This question might turn out to be more about physics then geology so apologies in advance if that is the case.

Years ago I read something that said in crystals "atoms have finite positions along the crystal lattice."

What I took that to mean was that in any crystal structure, atoms have a finite number of possible positions. Which is what I want to find out here.

After searching images for crystalline structures I found that all of them represent atoms as tiny balls that line up perfectly in a regular pattern.

enter image description here

What I take all this to mean is that, in a crystal structure, atoms can only exist in very specific places in accordance with their patterns like a cube made out of Lego bricks. They can only exist in, for want of a better word, a digital fashion. They always form straight edges and if another atom is added, it's like another Lego brick has been added to the cube, it can only be fitted in exactly according to its grid like structure. The atom can only be in column one row six or column three row four and so on. Like pixels on the screen.

enter image description here

My understanding is that, in a crystal lattice, atoms cannot take positions in an analogue way, they cannot be positioned in a lattice a few micro metres one way or the other.

What I conclude from this reasoning is that there is only a finite number of shapes that any crystalline material can take because of the digital nature of the positioning of the atoms, as opposed to the analogue way you can sculpt plasticine.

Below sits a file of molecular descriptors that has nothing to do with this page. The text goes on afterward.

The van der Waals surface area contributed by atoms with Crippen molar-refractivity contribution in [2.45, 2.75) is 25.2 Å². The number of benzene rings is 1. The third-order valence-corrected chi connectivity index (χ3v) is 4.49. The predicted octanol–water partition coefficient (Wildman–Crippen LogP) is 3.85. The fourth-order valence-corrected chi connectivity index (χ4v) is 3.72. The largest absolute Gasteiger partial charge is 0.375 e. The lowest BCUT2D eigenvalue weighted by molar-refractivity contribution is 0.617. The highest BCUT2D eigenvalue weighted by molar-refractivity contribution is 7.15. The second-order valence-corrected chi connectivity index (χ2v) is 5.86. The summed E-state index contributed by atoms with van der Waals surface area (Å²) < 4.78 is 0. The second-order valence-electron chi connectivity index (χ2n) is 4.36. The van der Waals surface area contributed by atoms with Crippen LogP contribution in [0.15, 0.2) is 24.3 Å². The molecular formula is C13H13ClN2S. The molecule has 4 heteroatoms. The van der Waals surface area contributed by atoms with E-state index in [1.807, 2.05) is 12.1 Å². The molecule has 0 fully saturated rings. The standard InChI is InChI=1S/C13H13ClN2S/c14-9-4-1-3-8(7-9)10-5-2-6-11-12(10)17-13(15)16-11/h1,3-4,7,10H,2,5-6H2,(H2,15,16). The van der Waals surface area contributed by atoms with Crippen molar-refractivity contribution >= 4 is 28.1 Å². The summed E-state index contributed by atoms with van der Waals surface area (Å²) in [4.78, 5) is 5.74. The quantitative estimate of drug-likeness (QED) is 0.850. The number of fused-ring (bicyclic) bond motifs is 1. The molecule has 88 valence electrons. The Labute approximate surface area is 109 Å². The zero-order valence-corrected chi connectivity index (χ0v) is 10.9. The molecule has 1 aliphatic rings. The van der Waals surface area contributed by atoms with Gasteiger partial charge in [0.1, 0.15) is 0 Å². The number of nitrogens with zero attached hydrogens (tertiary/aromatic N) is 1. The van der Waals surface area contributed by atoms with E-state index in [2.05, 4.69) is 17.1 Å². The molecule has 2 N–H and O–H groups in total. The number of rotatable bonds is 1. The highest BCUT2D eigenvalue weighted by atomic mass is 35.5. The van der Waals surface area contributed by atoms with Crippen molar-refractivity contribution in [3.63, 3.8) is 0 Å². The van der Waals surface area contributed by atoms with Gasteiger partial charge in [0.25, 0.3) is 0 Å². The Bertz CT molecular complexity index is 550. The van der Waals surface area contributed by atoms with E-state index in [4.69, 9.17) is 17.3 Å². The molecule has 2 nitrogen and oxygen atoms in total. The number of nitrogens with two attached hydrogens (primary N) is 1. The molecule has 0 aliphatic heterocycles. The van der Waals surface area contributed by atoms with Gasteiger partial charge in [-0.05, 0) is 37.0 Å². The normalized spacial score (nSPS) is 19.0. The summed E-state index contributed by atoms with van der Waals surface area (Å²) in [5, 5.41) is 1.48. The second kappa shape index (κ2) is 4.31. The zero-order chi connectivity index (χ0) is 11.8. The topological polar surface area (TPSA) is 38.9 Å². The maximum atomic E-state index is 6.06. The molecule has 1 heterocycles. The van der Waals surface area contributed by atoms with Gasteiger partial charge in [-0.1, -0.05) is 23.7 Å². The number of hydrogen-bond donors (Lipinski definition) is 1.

Is this so?

If we could shrink down to the atomic level and look at a crystalline solid with the entire structure look like a Lego sculpture or a pixelated image? Or do the atomic patterns allow for some degree of analogue placement?

I have read there is such a thing as screw dislocations.

enter image description here

Does this say that although crystal atoms do generally have a pattern, that pattern is not rigid and inflexible?

When you pour liquid glass into a spherical mould and let it cool or sculpt something out of clay and fire it, do the crystal lattices that form bend to accommodate these curved edges? Or is the solid still cubic in pattern and it just seems to be analogue because it's too small to be seen? Do screw defects only occur when someone or something is applied pressure to the crystal or do they naturally form with curved lattices?

And yes I'm aware crystal grains have non-latticed atoms between them and sometimes there is a missing atom in the lattice. But that's not what I'm talking about here.

To put it as simply as I can, to crystals onlay ever exist as lego scuptures or can the grow like trees with curved bows?

Edit: when I say crystals I mean crystals like what we call in every day life like pyrite and quartz, materials like stone and ceramics.

Thank you for your attention.

  • $\begingroup$ You should have posted this on physics stack. Glass isn't a crystal, by the way, but quartz is. $\endgroup$ – Michael Walsby Oct 23 '19 at 19:28
  • $\begingroup$ This question should really be simplified. As a mineralogist, I suspect I am the most qualified person here to answer your question. But, I don't understand what you are asking. $\endgroup$ – Gimelist Oct 25 '19 at 10:07